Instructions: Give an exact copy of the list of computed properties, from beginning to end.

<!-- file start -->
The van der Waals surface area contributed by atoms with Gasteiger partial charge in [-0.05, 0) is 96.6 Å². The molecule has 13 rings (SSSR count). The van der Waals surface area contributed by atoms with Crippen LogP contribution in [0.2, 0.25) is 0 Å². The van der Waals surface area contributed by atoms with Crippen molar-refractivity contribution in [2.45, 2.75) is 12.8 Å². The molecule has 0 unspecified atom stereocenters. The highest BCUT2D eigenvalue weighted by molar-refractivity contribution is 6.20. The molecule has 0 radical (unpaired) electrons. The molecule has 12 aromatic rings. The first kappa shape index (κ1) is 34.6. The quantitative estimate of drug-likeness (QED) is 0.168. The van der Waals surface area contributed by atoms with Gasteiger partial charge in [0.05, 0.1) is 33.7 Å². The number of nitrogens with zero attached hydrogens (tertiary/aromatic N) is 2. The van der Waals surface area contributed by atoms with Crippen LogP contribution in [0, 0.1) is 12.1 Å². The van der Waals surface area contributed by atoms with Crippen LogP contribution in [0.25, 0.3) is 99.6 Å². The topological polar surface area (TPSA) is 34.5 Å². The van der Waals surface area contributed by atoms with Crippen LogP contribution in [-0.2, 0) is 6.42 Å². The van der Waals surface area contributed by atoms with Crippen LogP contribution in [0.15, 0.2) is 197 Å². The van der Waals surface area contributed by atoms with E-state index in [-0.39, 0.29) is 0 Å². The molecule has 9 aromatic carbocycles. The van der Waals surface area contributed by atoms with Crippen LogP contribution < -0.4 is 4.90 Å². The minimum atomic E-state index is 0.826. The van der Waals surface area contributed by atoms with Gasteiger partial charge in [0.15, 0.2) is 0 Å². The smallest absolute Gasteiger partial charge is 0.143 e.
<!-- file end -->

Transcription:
The van der Waals surface area contributed by atoms with Gasteiger partial charge in [-0.05, 0) is 96.6 Å². The molecule has 13 rings (SSSR count). The van der Waals surface area contributed by atoms with Crippen LogP contribution in [0.2, 0.25) is 0 Å². The van der Waals surface area contributed by atoms with Crippen molar-refractivity contribution in [2.45, 2.75) is 12.8 Å². The molecule has 0 unspecified atom stereocenters. The highest BCUT2D eigenvalue weighted by molar-refractivity contribution is 6.20. The molecule has 0 radical (unpaired) electrons. The molecule has 12 aromatic rings. The first kappa shape index (κ1) is 34.6. The quantitative estimate of drug-likeness (QED) is 0.168. The van der Waals surface area contributed by atoms with Gasteiger partial charge in [0.05, 0.1) is 33.7 Å². The number of nitrogens with zero attached hydrogens (tertiary/aromatic N) is 2. The van der Waals surface area contributed by atoms with Crippen LogP contribution in [0, 0.1) is 12.1 Å². The van der Waals surface area contributed by atoms with Crippen LogP contribution in [0.25, 0.3) is 99.6 Å². The topological polar surface area (TPSA) is 34.5 Å². The van der Waals surface area contributed by atoms with Crippen LogP contribution in [-0.2, 0) is 6.42 Å². The van der Waals surface area contributed by atoms with Crippen LogP contribution in [0.15, 0.2) is 197 Å². The van der Waals surface area contributed by atoms with E-state index in [-0.39, 0.29) is 0 Å². The molecule has 9 aromatic carbocycles. The van der Waals surface area contributed by atoms with Crippen LogP contribution < -0.4 is 4.90 Å². The minimum atomic E-state index is 0.826. The van der Waals surface area contributed by atoms with Gasteiger partial charge in [0.15, 0.2) is 0 Å². The smallest absolute Gasteiger partial charge is 0.143 e.